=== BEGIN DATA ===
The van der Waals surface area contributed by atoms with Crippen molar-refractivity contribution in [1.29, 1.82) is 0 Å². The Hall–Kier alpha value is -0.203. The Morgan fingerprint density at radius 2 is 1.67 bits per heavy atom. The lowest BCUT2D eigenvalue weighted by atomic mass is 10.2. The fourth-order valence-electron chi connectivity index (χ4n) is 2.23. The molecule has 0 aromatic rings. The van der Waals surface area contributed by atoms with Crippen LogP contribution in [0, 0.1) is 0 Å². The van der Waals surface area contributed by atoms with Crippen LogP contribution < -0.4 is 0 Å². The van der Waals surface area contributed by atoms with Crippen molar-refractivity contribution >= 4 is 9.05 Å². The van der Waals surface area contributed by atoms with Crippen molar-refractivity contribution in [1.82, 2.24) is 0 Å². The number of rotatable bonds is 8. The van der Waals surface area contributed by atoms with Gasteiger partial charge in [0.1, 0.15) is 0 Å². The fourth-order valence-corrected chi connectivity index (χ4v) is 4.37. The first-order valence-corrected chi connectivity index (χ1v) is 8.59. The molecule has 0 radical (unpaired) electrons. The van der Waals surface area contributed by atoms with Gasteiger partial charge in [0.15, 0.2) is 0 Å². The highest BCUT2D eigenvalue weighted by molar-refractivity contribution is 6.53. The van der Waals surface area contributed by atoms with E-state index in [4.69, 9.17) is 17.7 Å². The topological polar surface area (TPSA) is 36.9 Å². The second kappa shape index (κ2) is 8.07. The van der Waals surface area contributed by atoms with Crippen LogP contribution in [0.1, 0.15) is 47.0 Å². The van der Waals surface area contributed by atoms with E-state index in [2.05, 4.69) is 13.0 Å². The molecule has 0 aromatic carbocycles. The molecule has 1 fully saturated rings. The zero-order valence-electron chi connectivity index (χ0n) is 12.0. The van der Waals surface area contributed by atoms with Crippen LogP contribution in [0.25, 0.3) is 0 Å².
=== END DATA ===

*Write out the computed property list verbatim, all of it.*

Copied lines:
The van der Waals surface area contributed by atoms with Crippen molar-refractivity contribution in [1.29, 1.82) is 0 Å². The Hall–Kier alpha value is -0.203. The Morgan fingerprint density at radius 2 is 1.67 bits per heavy atom. The lowest BCUT2D eigenvalue weighted by atomic mass is 10.2. The fourth-order valence-electron chi connectivity index (χ4n) is 2.23. The molecule has 0 aromatic rings. The van der Waals surface area contributed by atoms with Crippen LogP contribution in [0, 0.1) is 0 Å². The van der Waals surface area contributed by atoms with Crippen LogP contribution < -0.4 is 0 Å². The van der Waals surface area contributed by atoms with Crippen molar-refractivity contribution >= 4 is 9.05 Å². The van der Waals surface area contributed by atoms with Crippen molar-refractivity contribution in [1.82, 2.24) is 0 Å². The number of rotatable bonds is 8. The van der Waals surface area contributed by atoms with Gasteiger partial charge in [0.1, 0.15) is 0 Å². The fourth-order valence-corrected chi connectivity index (χ4v) is 4.37. The first-order valence-corrected chi connectivity index (χ1v) is 8.59. The molecule has 0 radical (unpaired) electrons. The van der Waals surface area contributed by atoms with Gasteiger partial charge in [0.15, 0.2) is 0 Å². The highest BCUT2D eigenvalue weighted by molar-refractivity contribution is 6.53. The van der Waals surface area contributed by atoms with E-state index in [4.69, 9.17) is 17.7 Å². The topological polar surface area (TPSA) is 36.9 Å². The second kappa shape index (κ2) is 8.07. The van der Waals surface area contributed by atoms with Crippen LogP contribution in [0.1, 0.15) is 47.0 Å². The van der Waals surface area contributed by atoms with E-state index in [2.05, 4.69) is 13.0 Å². The molecule has 0 aromatic carbocycles. The molecule has 1 fully saturated rings. The zero-order valence-electron chi connectivity index (χ0n) is 12.0. The van der Waals surface area contributed by atoms with Crippen LogP contribution in [0.25, 0.3) is 0 Å².